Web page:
Today we talked about asking good questions about literature using the handout I distributed in class.  Post a comment which includes 3 questions over Poe's "A Cask of Amontillado".  These questions should come from 3 different levels.  Please label them according to the level from which they come, (i.e. Interpretive--What is the significance of...etc).
Be sure you read the posts ahead of yours so your questions are redundant.

Wednesday, August 25, 2010

The Good, the bad, and the ugly...

Today we talked about why "good" people do bad things, the question we'll seek to answer during our short fiction unit. To further your thinking about this question, describe a time when you or someone else you consider "good" did something detrimental, something that was out of character for him or her. Apply the feedback from last week's post as you craft your response.

I'll start...

When I was in high school, my grandmother went to visit her sister in Texas and asked me to housesit for her. I happily agreed, excited to have a parent-free place to hang out with friends. She agreed that I could invite a few friends over, so I did. Unfortunately, a few friends each brought a few friends and their friends brought more friends, and before I knew it, her house was wall-to-wall with people. I knew there were more people there than what my grandma would want, but I felt completely out of control.

When she returned, her neighbors told her how many people had come in and out of her house and she confronted me about her dissapointment in my behavior and her inability to trust me any longer since I had violated our agreement. I felt so ashamed and still, twelve years later, often think about what a terrible thing this was to do.

I know now that I violated my grandma's trust because of peer pressure. I had transferred to my school and wanted people to like me, wanted to be "cool". Not thinking about the consequences of my behavior, I did a bad thing and acted completely out of character.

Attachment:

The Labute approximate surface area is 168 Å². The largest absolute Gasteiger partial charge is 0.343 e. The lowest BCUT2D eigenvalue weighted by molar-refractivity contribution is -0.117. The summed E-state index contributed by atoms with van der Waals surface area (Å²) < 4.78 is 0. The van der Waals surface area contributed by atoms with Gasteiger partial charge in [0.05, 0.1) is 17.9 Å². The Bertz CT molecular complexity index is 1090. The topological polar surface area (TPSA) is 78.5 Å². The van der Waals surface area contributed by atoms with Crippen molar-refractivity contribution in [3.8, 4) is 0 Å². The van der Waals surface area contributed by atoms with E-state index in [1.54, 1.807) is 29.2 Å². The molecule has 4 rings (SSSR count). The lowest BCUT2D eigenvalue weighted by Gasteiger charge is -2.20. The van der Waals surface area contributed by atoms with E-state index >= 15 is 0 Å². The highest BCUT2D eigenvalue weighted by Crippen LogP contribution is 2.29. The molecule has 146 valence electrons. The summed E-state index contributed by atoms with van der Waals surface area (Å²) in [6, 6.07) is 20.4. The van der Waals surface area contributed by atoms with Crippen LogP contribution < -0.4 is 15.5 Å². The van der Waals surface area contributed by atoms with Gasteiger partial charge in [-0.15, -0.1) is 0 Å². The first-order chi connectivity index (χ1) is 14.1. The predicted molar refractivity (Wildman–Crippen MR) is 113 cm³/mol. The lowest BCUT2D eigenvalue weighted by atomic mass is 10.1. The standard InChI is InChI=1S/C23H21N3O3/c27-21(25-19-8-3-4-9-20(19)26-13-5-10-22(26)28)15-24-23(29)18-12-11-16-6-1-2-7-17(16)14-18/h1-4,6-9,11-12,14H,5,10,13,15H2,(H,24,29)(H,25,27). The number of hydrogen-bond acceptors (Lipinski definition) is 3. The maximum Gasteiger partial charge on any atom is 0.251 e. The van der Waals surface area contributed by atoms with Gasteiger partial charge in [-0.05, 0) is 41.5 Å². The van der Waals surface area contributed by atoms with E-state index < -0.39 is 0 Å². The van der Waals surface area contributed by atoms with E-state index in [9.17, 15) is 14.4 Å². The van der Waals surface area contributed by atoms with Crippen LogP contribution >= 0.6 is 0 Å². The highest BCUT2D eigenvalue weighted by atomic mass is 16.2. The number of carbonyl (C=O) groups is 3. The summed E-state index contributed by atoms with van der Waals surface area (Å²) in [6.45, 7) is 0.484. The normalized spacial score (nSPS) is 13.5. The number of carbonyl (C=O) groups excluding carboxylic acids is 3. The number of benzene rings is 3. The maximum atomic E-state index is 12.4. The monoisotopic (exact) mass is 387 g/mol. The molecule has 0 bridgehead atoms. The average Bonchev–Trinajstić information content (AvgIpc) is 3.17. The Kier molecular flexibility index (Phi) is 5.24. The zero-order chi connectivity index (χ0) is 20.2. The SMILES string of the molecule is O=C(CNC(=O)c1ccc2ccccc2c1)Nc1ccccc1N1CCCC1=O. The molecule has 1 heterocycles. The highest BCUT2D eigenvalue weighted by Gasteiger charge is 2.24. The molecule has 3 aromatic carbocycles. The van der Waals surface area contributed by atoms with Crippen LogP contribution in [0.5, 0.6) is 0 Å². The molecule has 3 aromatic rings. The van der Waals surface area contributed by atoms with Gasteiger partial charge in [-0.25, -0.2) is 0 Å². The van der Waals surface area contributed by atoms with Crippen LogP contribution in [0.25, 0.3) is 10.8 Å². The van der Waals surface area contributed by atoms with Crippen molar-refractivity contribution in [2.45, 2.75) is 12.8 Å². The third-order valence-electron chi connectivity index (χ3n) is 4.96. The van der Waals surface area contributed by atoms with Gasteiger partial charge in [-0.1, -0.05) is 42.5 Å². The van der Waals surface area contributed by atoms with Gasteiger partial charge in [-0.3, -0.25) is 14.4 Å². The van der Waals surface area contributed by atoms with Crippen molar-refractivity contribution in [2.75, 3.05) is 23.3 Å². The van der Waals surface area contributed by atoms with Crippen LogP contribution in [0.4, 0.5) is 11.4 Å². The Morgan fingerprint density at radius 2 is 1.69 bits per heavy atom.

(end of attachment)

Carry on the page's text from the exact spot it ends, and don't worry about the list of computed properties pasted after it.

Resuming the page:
Wednesday, August 18, 2010

Summer Reading Fun

Over the summer, Arapahoe High School asked you to read at least two novels of your choice.

Briefly tell me what you read, including titles and authors.  I want to know what you liked about the books, what you learned and, more importantly, what matters to you about the book's content.  Keep in mind we will begin independent reading next week; tell your classmates who you think would enjoy this book.  Use specifics about characters, setting, conflicts, action details, etc. to make your response meaningful and be sure to adhere to proper conventions and proofread your response.

If you enrolled belatedly and weren't aware of the summer reading, do the same with two books you have read.

I'll start...

This summer, I read many books, but two of my favorites were We Were the Mulvaneys by Joyce Carol Oates and Capote's Breakfast at Tiffany's.   My favorite of the two was the former, which I so enjoyed that while I was on vacation in Mexico, I took it to the beach, to the pool, and enjoyed it on my ocean-facing balcony.  The story details the tragedy of a family living in rural New York who, for all intents and purposes, seem to enjoy a perfect life.  When a serious tragedy strikes the teenage daughter of this family, it reels and destruction, in one way shape or form, ensues for all of the family's members.  I found it heart-breaking and gripping and really enjoyed Oates's style, as I always do.  I would recommend this book to anyone who can stomach a bit of tragedy before they reach the happy ending. 

I also enjoyed Capote's novel, which follows the story of a seemingly independent New York City woman whose eccentrities seem to make her romantic.  Capote, however, reveals that she is more of a tragic figure than she seems.  This is a great work for someone who enjoys a briefer piece of fiction and some delicious Capote prose.  I also found some of the thematic ideas, like the facade of the glamorous, meaningful.